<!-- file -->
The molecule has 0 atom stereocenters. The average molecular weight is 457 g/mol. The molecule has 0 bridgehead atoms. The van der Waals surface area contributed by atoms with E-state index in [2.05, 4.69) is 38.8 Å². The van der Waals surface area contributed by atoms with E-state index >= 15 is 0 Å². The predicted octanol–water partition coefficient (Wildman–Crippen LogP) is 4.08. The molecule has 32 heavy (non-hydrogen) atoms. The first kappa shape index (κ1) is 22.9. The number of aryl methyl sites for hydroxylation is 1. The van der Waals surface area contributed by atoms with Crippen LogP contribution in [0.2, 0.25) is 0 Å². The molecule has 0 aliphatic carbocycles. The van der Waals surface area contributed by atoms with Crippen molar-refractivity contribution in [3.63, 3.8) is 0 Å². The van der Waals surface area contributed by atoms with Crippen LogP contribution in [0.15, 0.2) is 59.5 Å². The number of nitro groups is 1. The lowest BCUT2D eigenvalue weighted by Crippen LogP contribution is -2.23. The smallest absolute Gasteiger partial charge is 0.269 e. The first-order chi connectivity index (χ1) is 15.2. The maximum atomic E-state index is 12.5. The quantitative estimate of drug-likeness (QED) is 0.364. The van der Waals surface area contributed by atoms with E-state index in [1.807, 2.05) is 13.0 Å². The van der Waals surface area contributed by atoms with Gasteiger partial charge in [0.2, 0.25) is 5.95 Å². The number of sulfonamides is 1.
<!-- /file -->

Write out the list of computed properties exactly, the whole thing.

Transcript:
The molecule has 0 atom stereocenters. The average molecular weight is 457 g/mol. The molecule has 0 bridgehead atoms. The van der Waals surface area contributed by atoms with E-state index in [2.05, 4.69) is 38.8 Å². The van der Waals surface area contributed by atoms with E-state index >= 15 is 0 Å². The predicted octanol–water partition coefficient (Wildman–Crippen LogP) is 4.08. The molecule has 32 heavy (non-hydrogen) atoms. The first kappa shape index (κ1) is 22.9. The number of aryl methyl sites for hydroxylation is 1. The van der Waals surface area contributed by atoms with Crippen LogP contribution in [0.2, 0.25) is 0 Å². The molecule has 0 aliphatic carbocycles. The van der Waals surface area contributed by atoms with Crippen molar-refractivity contribution in [3.63, 3.8) is 0 Å². The van der Waals surface area contributed by atoms with Crippen LogP contribution in [0.15, 0.2) is 59.5 Å². The number of nitro groups is 1. The lowest BCUT2D eigenvalue weighted by Crippen LogP contribution is -2.23. The smallest absolute Gasteiger partial charge is 0.269 e. The first-order chi connectivity index (χ1) is 15.2. The maximum atomic E-state index is 12.5. The quantitative estimate of drug-likeness (QED) is 0.364. The van der Waals surface area contributed by atoms with E-state index in [1.807, 2.05) is 13.0 Å². The van der Waals surface area contributed by atoms with Gasteiger partial charge in [0.2, 0.25) is 5.95 Å². The number of sulfonamides is 1.